The rat problem is that while a player can try to do things outside the specific rules like swing from chandeliers, throw barrels, etc, if they say "Can I flail my sword wildly to try to kill several of these little sods trying to bite my legs in one go?" then the answer is no, unless they've got the exact feat that allows it (Wide Arc or whatever). As it stands under the current rules, if they're not a wizard they have to stab at each individual rat one by one, which is utterly tedious. 
The rat problem is that while a player can try to do things outside the specific rules like swing from chandeliers, throw barrels, etc, if they say "Can I flail my sword wildly to try to kill several of these little sods trying to bite my legs in one go?" then the answer is no, unless they've got the exact feat that allows it (Wide Arc or whatever). As it stands under the current rules, if they're not a wizard they have to stab at each individual rat one by one, which is utterly tedious.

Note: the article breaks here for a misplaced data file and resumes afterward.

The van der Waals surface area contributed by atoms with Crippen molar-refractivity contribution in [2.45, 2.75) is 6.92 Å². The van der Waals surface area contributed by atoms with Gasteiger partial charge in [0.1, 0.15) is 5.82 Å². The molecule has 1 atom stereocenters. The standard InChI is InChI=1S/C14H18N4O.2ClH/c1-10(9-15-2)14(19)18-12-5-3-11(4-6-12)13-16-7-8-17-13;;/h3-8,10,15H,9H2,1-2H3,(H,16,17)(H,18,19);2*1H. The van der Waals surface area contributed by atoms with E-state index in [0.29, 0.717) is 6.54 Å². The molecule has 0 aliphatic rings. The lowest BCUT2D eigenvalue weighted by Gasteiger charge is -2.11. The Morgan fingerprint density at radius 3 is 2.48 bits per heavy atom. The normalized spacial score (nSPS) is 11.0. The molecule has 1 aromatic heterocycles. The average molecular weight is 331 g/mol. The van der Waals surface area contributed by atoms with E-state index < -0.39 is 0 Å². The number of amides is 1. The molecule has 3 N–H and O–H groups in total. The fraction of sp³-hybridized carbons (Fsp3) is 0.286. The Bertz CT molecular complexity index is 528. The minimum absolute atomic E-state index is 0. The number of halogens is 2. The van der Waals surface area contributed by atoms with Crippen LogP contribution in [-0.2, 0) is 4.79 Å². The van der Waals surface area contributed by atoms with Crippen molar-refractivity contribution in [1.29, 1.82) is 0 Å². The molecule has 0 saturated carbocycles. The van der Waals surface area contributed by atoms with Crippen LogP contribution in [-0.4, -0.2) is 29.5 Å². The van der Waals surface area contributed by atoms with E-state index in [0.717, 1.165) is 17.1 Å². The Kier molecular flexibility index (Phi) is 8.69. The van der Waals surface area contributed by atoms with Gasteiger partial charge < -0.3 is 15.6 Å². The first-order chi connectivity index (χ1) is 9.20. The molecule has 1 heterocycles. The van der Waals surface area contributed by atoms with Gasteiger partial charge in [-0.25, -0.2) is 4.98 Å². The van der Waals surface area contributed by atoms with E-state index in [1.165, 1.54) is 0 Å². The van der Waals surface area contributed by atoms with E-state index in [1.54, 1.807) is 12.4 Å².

Well of course "flailing your sword around" at a bunch of rats won't help much. And stabbing them to death one at a time should be tedious (and dangerous)... that's the point of a large swarm of rats, is that it's not a conventional enemy, and has its own quirks and strategies.

Sword flailing won't help. Tipping a barrel of oil on them and then tossing the torch down, however, will work wonders. Use some flasks of oil if you don't have a barrel handy. Or you can still use one of the many other suggestions; a large bookcase knocked over on some rats would probably make a bit of a dent in their numbers. Or even just flipping a table over on them; large surface area + armored fighter jumping up and down = squished-up rats.